Clinical research is a crucial way of getting new medical interventions into the field, whether those are drugs, treatments, or other types of interventions. From Phase 1 clinical trials to Phase 3 clinical trial drugs, every step of the process is essential to ensure that safe, effective treatments can constantly be developed.
Step 1: Design
In the first step, researches design a trial in order to answer specific questions they have about a drug or treatment. Some of the things the researchers must plan in advance include:
- How many people will take part
- What assessment will be conducted
- How data will be collected
- How data will be analyzed
- How long the study will last
- Who can participate
- How the drug will be administered and what amounts
. Once the clinical research has been designed, the trials will move from Phase 1 drug trials to a Phase 2 clinical trial, and finally to Phase 3 clinical trial drugs.
Step 2: Phase 1 Trials
These early trials involve only a few volunteers and are usually open only to those with a particular need or disease that the drug might be useful in treating. Alternatively, some Phase 1 trials will instead involve people who are healthy. Usually, there are no more than 20 to 100 volunteers at this stage, and the primary purpose of the study is to determine if the drug is as safe as researchers have theorized and what dosages are appropriate. About 70% of all drugs that reach this stage will move on to Phase 2 trials.
Step 3: Phase 2 Trails
In this stage, several hundred people are usually involved, and all of them with a particular disease or condition that it is believed the new treatment will help with. This phase is longer and typically takes between several months and as long as two years to complete. The purpose of this stage is to check that the treatment is as efficacious as is hoped and to further evaluate side effects. About 33% of the drugs that make it to Phase 2 trials will then go on to be tested as Phase 3 clinical trial drugs.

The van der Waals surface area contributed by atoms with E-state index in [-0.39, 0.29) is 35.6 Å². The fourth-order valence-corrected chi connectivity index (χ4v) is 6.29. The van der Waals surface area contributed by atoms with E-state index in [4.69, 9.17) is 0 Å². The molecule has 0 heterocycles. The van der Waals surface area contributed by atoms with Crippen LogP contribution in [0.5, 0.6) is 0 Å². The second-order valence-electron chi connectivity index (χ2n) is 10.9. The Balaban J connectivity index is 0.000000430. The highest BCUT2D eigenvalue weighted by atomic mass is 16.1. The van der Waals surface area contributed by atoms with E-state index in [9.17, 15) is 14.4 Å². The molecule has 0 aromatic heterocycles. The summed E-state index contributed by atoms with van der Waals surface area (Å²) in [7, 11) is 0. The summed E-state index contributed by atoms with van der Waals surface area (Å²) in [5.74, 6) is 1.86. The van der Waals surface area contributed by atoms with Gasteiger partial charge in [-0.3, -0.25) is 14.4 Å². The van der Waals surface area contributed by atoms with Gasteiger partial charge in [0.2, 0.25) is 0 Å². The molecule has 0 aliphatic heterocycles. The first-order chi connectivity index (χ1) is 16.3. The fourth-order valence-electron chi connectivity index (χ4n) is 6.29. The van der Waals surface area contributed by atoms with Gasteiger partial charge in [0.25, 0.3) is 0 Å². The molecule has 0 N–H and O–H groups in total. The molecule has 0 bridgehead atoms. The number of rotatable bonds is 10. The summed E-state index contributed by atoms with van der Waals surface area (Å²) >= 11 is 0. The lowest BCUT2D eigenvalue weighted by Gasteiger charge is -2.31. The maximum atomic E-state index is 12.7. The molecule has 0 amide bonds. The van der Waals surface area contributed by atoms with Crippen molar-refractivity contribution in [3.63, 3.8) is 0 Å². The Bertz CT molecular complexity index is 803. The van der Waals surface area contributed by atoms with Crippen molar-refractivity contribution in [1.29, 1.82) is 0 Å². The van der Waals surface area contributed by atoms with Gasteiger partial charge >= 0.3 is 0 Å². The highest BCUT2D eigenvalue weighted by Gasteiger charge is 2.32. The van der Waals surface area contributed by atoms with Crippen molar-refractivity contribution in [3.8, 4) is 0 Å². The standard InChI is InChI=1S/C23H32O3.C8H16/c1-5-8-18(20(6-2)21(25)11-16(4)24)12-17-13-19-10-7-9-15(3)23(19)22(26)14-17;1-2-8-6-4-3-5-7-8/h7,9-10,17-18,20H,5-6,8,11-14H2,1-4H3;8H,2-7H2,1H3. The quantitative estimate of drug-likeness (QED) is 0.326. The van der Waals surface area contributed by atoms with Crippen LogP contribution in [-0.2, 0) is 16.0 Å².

Step 4: Phase 3 Trials
Phase 3 clinical trial drugs are used on hundreds or even thousands of volunteers. These volunteers will be those who have a disease or condition that the Phase 3 clinical trial drugs are designed to treat, and the trials will typically last between one and four years. The purpose of this stage is to further evaluate how useful the drugs are and to check a wider range of people for possible side effects that might not have manifested in earlier stages when there were fewer people involved in the study. Only about 25% to 30% of Phase 3 clinical trial drugs will pass this phase and move on.
Step 5: Phase 4 Trials
Although this stage is technically known as Phase 4, the drug will be released for general use once it has passed through Phase 3 trials. Even though the drug is now being used more widely by the public, the FDA and other research organizations will be keeping a close eye on it for a few years to make sure there are no unexpected reactions or events surrounding its use.
Clinical research trials are some of the most important parts of modern medicine. They help us make sure our drugs are safe, our treatments are effective, and innovation in the field of modern medicine continues to advance.